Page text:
When Microsoft announced the Surface tablet, which packs an integrated kickstand and magnetically-attached Touch/Type Cover keyboard, many wondered just how well it would work in various usage scenarios. So far, I’ve been impressed with the device.
Placing the Surface on a – erm – surface, as you would with a traditional laptop, works extremely well, and you can even do it sans cover for a nice viewing experience or a family photo. Holding it in your hands works well too, despite its relatively large and quite wide 10.6-inch screen. It weighs about the same as an iPad, so if you can hold that device without your arms feeling fatigued, you’ll feel right at home with the Surface.
These scenarios, however, weren’t what people were worried about. I’m pleased to say that the Surface works great in your lap too. The Touch Cover is rigid enough to avoid bending while on your legs, and I hardly noticed the feel of the kickstand. Of course, if you’re the kind of person who likes to sit at an odd angle, you might have to straighten yourself a bit before getting work done. It works great on an airplane too. I took my Surface with me on a business trip, and I was surprised to discover that it fit perfectly on the tray table, allowing me to get work done or watch a video in comfort while in flight.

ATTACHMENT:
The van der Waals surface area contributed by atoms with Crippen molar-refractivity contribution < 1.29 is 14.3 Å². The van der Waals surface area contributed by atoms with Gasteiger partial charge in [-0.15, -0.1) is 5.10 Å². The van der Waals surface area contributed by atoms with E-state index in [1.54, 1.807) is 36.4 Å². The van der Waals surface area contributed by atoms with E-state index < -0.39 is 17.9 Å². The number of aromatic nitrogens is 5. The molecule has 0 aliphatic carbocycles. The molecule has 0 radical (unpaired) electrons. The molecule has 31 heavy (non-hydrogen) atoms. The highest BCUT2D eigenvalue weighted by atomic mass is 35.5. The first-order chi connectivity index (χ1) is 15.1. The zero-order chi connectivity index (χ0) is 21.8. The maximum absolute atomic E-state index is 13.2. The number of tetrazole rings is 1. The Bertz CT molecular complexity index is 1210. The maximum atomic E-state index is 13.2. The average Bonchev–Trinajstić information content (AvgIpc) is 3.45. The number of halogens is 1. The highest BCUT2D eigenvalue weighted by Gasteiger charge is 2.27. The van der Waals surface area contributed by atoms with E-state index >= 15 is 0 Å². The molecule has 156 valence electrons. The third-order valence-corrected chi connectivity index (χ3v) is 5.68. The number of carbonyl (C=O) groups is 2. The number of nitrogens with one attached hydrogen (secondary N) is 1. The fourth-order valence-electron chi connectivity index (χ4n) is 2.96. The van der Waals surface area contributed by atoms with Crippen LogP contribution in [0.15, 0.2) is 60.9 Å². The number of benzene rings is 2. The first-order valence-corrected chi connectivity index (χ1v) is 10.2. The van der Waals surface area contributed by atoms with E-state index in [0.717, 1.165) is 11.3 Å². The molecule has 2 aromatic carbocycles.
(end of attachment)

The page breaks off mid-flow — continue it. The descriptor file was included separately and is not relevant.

Overall, the Surface has proven to be very versatile and equipped for nearly every situation. The inclusion of the keyboard, large screen, and Office have made it easier to be both productive and entertained than any other tablet I’ve ever used.
Microsoft officially launched the Surface and Windows 8 in New York City today, priming the pump for general availability at midnight tonight. Panos Panay, the General Manager of the Surface team, joined Windows and Windows Live President Steven Sinofsky on stage to show off the beautiful device, which blurs the line between tablets and laptops. Put simply, “Surface is the ultimate expression of Windows.”
The two went into great detail regarding the design of the Surface, from the custom 10.6-inch 16:9 display to the Touch Cover, integrated kickstand, weight, microSDXC card slot, and camera design. Passion for the device excuded from Sinofsky and Panay, and it was easy to see just how excited they were to be showing the device off to the world. At one point, Sinofsky even gave his Surface a big hug.
Microsoft launched its Surface ad campaign during Monday Night Football this evening, highlighting the device’s great features and distinctive clicking sound. The TV spot, dubbed “The Surface Movement,” is a departure from your typical Microsoft advertisement, but it still does a great job of appealing to all sorts of people.